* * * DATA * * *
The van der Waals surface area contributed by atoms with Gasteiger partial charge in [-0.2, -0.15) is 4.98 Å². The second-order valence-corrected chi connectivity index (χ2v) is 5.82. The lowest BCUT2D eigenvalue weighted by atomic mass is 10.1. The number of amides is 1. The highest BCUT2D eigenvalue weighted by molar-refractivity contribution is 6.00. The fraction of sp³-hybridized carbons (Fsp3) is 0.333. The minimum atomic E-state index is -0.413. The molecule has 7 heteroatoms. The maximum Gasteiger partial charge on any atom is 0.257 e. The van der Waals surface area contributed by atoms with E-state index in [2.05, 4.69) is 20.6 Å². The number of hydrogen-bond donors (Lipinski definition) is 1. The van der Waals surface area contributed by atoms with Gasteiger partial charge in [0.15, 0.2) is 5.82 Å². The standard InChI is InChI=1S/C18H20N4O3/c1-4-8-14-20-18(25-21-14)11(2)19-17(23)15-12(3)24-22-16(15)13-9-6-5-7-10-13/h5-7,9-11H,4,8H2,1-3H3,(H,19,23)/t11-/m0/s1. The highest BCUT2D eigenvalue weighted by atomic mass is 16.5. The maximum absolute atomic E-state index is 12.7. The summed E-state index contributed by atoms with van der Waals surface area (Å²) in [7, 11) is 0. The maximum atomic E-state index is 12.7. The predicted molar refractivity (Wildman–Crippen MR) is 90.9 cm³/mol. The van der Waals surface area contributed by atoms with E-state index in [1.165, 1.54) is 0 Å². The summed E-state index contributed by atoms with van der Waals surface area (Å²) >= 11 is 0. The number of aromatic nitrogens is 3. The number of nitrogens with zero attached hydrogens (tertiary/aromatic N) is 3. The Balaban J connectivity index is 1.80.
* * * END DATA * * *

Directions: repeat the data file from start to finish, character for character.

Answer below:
The van der Waals surface area contributed by atoms with Gasteiger partial charge in [-0.2, -0.15) is 4.98 Å². The second-order valence-corrected chi connectivity index (χ2v) is 5.82. The lowest BCUT2D eigenvalue weighted by atomic mass is 10.1. The number of amides is 1. The highest BCUT2D eigenvalue weighted by molar-refractivity contribution is 6.00. The fraction of sp³-hybridized carbons (Fsp3) is 0.333. The minimum atomic E-state index is -0.413. The molecule has 7 heteroatoms. The maximum Gasteiger partial charge on any atom is 0.257 e. The van der Waals surface area contributed by atoms with E-state index in [2.05, 4.69) is 20.6 Å². The number of hydrogen-bond donors (Lipinski definition) is 1. The van der Waals surface area contributed by atoms with Gasteiger partial charge in [0.15, 0.2) is 5.82 Å². The standard InChI is InChI=1S/C18H20N4O3/c1-4-8-14-20-18(25-21-14)11(2)19-17(23)15-12(3)24-22-16(15)13-9-6-5-7-10-13/h5-7,9-11H,4,8H2,1-3H3,(H,19,23)/t11-/m0/s1. The highest BCUT2D eigenvalue weighted by atomic mass is 16.5. The maximum absolute atomic E-state index is 12.7. The summed E-state index contributed by atoms with van der Waals surface area (Å²) in [7, 11) is 0. The maximum atomic E-state index is 12.7. The predicted molar refractivity (Wildman–Crippen MR) is 90.9 cm³/mol. The van der Waals surface area contributed by atoms with E-state index in [1.165, 1.54) is 0 Å². The summed E-state index contributed by atoms with van der Waals surface area (Å²) >= 11 is 0. The number of aromatic nitrogens is 3. The number of nitrogens with zero attached hydrogens (tertiary/aromatic N) is 3. The Balaban J connectivity index is 1.80.